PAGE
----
The Salesman movie director: Asghar Farhadi
The Salesman movie cast: Taraneh Alidoosti, Shahab Hosseini, Babak Karimi
The Salesman movie rating: 4.5
At first glance, Emad Etesami seems far removed from Willy Loman, the titular lead of Death of a Salesman, that he plays in this story-within-a-story film. Emad is well-liked, well-loved, and seems moderately successful in both his ventures as a teacher at a school and in the play that he leads.
And yet, could Emad carry as many illusions about himself as Willy?
In this delicately crafted story of life, marriage, everyday violence — and kindness — writer-director Asghar Farhadi proves once again that there are few filmmakers like him in turning the camera inwards.
Here, we first meet Emad (Hosseini) and his lovely and loved wife Rana (Alidoosti) on the set of the play, where she is enacting Willy’s life, Linda. Next, we see them at their home, which they have been told to evacuate as the building is collapsing. This panning from a set being assembled and a home being dissembled is, of course, calculated. But the crack in the kitchen window and a Rana quietly gathering her things below it, is just the first tool Farhadi deploys to build a gathering storm.
The second device, again beautifully inserted and underplayed, comes in the form of their new home. The tenant who occupied it before them has left behind some of her stuff, in a locked room. They force it open, to Emad’s discomfort, to find lots of clothes and a child’s scribbled drawings. The friend, Babak (Karimi), who has got them this new home is cagey about the occupant.
Still, nothing prepares us for the inexplicable violence that will upend Emad and Rana’s lives. One night Rana has returned before Emad from the rehearsals, and towards midnight, as she has scrubbed the house clean, and gone in for a shower, someone rings the door. She imagines it is Emad, and lets the person in, and goes back into the shower. Later, she is found naked and covered in blood. The rest of the film hangs on what happened, or not, to her, and what it does to both Rana and Emad.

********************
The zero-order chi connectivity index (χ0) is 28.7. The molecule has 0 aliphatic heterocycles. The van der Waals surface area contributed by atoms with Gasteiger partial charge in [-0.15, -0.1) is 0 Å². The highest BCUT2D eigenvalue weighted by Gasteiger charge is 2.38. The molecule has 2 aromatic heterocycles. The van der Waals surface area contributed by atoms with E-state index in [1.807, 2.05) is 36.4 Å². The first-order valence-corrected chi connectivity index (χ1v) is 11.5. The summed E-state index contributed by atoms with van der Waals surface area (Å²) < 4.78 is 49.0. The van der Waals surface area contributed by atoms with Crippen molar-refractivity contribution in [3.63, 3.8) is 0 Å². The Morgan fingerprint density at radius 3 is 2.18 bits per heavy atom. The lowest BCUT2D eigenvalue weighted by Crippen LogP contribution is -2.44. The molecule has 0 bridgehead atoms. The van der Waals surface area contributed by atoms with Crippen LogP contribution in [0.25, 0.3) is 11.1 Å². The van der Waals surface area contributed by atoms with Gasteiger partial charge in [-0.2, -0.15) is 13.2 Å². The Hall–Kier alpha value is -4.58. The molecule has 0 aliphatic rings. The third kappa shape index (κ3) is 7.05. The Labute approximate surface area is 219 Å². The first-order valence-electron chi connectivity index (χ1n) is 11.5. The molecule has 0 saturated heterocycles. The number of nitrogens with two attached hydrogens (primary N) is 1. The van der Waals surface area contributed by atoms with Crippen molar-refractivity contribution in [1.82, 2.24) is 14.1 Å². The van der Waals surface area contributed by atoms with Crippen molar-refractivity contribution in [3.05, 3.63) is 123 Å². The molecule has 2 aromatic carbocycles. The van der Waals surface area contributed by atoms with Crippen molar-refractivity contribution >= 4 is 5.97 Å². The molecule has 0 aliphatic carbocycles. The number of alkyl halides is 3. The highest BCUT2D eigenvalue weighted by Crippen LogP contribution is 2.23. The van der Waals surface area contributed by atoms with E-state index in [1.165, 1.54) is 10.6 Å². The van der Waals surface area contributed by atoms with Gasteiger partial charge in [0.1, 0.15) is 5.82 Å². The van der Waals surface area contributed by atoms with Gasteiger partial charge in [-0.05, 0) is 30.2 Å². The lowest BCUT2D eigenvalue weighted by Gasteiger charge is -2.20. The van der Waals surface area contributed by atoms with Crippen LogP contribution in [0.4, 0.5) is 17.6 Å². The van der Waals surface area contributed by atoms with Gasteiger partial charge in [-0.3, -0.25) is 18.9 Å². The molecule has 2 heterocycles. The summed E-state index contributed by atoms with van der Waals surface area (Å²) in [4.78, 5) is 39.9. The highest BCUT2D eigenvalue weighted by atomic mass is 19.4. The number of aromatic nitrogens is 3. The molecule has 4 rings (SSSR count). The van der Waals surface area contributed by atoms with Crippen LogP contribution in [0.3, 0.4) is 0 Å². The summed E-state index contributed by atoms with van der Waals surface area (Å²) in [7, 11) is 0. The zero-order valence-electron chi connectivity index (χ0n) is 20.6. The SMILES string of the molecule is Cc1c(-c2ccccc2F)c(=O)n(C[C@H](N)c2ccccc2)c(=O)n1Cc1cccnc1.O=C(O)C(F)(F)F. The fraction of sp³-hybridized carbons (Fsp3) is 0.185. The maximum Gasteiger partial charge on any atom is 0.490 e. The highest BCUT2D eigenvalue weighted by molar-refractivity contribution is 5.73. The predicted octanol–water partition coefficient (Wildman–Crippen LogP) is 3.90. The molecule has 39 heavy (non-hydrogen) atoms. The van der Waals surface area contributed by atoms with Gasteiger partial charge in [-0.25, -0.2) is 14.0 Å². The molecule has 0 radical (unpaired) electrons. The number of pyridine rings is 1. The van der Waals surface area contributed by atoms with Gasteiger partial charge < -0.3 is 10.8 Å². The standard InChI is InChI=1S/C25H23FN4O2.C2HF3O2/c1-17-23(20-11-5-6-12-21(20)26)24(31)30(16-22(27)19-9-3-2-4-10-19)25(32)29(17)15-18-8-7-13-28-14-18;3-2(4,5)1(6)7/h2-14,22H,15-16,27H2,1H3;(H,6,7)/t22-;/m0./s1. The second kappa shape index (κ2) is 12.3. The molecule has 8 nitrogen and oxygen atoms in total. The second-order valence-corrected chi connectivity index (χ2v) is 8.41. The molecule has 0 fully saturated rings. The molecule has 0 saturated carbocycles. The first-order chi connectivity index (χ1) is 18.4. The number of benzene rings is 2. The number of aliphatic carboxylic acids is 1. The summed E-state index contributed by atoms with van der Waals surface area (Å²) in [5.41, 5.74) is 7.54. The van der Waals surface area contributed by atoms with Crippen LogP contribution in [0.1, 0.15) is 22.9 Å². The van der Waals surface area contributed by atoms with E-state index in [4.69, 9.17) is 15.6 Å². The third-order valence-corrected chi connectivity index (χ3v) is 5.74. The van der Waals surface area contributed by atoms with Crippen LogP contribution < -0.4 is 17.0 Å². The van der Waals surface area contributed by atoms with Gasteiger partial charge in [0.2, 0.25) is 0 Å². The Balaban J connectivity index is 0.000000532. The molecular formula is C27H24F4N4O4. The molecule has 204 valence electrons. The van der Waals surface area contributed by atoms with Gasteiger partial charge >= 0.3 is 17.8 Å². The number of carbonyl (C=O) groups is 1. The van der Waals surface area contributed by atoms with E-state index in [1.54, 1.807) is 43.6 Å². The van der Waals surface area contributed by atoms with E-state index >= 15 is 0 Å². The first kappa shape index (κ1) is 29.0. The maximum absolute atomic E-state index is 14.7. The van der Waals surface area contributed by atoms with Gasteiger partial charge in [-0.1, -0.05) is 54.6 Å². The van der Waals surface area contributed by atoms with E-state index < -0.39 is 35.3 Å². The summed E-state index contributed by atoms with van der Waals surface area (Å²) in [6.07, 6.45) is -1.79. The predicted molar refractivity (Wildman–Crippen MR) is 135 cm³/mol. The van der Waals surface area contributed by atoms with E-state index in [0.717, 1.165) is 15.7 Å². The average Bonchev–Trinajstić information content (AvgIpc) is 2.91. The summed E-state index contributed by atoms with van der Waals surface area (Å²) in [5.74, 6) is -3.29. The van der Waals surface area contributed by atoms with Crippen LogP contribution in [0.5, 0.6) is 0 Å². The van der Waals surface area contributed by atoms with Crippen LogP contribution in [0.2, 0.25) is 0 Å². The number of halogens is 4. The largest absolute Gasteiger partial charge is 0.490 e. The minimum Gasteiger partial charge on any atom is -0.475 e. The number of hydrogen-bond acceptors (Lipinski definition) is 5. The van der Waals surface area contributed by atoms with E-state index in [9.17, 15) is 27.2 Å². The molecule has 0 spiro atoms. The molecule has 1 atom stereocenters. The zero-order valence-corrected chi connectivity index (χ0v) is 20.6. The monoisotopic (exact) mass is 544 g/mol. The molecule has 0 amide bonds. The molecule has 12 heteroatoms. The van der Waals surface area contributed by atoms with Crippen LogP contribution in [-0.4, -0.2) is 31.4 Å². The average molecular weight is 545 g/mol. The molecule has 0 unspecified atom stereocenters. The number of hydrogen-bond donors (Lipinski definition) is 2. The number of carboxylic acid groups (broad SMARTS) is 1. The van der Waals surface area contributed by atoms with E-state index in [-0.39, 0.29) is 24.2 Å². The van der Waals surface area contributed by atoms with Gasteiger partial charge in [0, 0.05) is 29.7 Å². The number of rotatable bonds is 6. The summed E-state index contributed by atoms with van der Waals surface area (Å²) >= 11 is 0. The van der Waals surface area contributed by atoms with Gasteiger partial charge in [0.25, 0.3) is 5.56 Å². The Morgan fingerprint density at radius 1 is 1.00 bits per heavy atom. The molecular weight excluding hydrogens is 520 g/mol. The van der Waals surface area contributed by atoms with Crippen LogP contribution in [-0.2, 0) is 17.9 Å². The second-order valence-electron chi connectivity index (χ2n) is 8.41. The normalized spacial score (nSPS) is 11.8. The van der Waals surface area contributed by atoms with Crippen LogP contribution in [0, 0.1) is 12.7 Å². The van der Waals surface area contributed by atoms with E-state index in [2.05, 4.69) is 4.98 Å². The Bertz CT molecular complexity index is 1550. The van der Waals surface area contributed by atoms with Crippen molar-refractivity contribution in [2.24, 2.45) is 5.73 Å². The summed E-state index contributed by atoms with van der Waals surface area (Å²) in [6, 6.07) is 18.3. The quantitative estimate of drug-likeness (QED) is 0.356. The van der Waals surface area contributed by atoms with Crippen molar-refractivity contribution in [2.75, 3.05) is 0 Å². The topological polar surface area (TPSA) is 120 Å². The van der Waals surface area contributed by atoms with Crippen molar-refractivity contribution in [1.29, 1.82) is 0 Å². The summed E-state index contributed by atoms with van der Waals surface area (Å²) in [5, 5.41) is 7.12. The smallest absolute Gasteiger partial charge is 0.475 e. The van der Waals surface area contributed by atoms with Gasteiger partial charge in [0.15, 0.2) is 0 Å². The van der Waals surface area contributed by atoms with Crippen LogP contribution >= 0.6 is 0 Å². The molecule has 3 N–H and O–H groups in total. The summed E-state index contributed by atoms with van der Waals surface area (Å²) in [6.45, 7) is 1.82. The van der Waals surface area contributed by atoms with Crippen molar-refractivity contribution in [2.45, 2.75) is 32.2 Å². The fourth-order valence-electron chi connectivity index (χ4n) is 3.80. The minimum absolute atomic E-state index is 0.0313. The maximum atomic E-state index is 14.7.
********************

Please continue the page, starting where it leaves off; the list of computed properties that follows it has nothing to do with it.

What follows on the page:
Immediately the neighbourhood reveals that the previous tenant was a woman “with a lot of male guests”, and the intruder could have been one of her clients. We have just had a scene in the play of Willy’s son Biff discovering the prostitute his father frequents, which was a pivotal moment in Biff’s life. This prostitute in the play is portrayed by a divorcee who brings her son to the sets and believes, perhaps not wrongly, that she is being judged by the role she is doing.
There is a contrived use of a pick-up truck left behind by the attacker that jars. But one can’t hold that grudge for too long, as the film unfolds.
Emad’s carefully built image of a sensitive, and by all accounts liberal, husband, who has also been encouraging his students to open their minds, crumbles under the weight of the incident with Rana. Here, as in his A Separation, Farhadi portrays how societies come to define themselves in terms of a woman’s honour, and the things that can be done in its name. While that film was also an observation on class differences, The Salesman restricts its critical gaze largely to marriages, and not just Emad and Rana’s, as another, heartbreakingly comes under strain due to it (while they are all good here, a shout out to the brilliant, brilliant Farid Sajjadi Hosseini). In this focus on couples, the film gives us a rare patient glimpse of a love slipping away even as he, she, us pine.
It also brings into brilliant view the fact that whether it is in Tehran where Censors may drop in to “chop three scenes still considered objectionable”, or in Arthur Miller’s Brooklyn, yet again chasing “the American dream” — and now a travel ban away — stories about people are not too dissimilar.
We may find another parallel, of course. While they are discussing a story, a student of Emad asks him, “How can man become a cow?” Replies he: “Gradually.”